But the success has gone to the materialists’ heads. From a fruitful method, materialism becomes an axiom: If science can’t quantify something, it doesn’t exist, and so the subjective, unquantifiable, immaterial “manifest image” of our mental life is proved to be an illusion.
Here materialism bumps up against itself. Nagel insists that we know some things to exist even if materialism omits or ignores or is oblivious to them. Reductive materialism doesn’t account for the “brute facts” of existence—it doesn’t explain, for example, why the world exists at all, or how life arose from nonlife. Closer to home, it doesn’t plausibly explain the fundamental beliefs we rely on as we go about our everyday business: the truth of our subjective experience, our ability to reason, our capacity to recognize that some acts are virtuous and others aren’t. These failures, Nagel says, aren’t just temporary gaps in our knowledge, waiting to be filled in by new discoveries in science. On its own terms, materialism cannot account for brute facts. Brute facts are irreducible, and materialism, which operates by breaking things down to their physical components, stands useless before them. “There is little or no possibility,” he writes, “that these facts depend on nothing but the laws of physics.”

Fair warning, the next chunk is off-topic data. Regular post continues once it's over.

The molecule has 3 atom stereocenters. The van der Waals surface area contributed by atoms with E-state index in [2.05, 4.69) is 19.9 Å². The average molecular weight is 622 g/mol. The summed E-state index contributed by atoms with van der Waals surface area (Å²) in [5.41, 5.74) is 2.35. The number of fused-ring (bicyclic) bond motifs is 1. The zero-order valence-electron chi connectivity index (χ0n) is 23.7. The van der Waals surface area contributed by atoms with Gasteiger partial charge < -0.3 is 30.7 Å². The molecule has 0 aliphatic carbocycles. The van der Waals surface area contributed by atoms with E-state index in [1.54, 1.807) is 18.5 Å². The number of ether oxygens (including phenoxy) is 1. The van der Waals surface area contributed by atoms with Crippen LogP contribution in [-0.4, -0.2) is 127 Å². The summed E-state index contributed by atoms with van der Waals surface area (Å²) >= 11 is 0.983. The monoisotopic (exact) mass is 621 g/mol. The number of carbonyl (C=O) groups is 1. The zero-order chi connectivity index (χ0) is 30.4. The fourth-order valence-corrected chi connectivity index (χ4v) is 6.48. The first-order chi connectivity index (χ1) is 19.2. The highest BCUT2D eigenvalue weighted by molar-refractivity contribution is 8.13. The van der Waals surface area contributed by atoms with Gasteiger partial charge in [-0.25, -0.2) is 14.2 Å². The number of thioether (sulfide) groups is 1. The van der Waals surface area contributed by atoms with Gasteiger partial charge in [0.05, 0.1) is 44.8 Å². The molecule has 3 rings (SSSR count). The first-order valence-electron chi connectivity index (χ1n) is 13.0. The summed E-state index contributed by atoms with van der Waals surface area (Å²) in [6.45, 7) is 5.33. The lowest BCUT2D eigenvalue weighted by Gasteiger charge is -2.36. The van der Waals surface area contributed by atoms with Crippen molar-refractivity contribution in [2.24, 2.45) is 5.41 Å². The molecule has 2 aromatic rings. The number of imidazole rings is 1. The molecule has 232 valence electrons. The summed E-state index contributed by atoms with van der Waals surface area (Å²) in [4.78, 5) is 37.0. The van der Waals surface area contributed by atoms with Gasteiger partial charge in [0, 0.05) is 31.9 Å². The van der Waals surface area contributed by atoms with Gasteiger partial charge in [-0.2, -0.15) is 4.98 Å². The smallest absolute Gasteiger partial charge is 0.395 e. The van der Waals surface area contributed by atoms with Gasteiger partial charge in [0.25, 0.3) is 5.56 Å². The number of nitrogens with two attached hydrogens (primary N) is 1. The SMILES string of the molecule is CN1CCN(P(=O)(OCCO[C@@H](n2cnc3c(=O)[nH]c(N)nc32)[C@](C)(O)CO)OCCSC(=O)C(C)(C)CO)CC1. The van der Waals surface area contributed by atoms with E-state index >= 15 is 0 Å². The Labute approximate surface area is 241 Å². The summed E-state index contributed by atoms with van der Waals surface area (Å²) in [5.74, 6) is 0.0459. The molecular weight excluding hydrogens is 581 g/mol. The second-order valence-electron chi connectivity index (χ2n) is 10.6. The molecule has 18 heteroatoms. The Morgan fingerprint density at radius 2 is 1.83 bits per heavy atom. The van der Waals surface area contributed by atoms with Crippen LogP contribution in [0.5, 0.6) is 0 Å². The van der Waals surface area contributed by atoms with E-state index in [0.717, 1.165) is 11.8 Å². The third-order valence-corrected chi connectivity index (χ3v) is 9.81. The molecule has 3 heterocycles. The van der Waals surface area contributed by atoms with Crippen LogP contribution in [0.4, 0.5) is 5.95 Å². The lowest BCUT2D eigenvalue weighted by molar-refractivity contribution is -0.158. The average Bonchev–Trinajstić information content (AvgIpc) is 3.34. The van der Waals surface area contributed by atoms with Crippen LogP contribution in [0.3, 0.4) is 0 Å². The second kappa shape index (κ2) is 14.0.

Ferguson gets to the heart of the matter: that it’s more important for many scientists and philosophers to deny God exists than to recognize mystery. More:
“I speak from experience, being strongly subject to this fear,” [Nagel] wrote not long ago in an essay called “Evolutionary Naturalism and the Fear of Religion.” “I want atheism to be true and am made uneasy by the fact that some of the most intelligent and well-informed people I know are religious believers. It isn’t just that I don’t believe in God and, naturally, hope that I’m right in my belief. It’s that I hope there is no God! I don’t want there to be a God; I don’t want the universe to be like that.”
Nagel believes this “cosmic authority problem” is widely shared among intellectuals, and I believe him. It accounts for the stubbornness with which they cling to materialism—and for the hostility that greets an intellectual who starts to wander off from the herd. Materialism must be true because it “liberates us from religion.” The positive mission Nagel undertakes in Mind and Cosmos is to outline, cautiously, a possible Third Way between theism and materialism, given that the first is unacceptable—emotionally, if not intellectually—and the second is untenable. Perhaps matter itself has a bias toward producing conscious creatures. Nature in that case would be “teleological”—not random, not fully subject to chance, but tending toward a particular end. Our mental life would be accounted for—phew!—without reference to God.
I don’t think Nagel succeeds in finding his Third Way, and I doubt he or his successors ever will, but then I have biases of my own. There’s no doubting the honesty and intellectual courage—the free thinking and ennobling good faith—that shine through his attempt.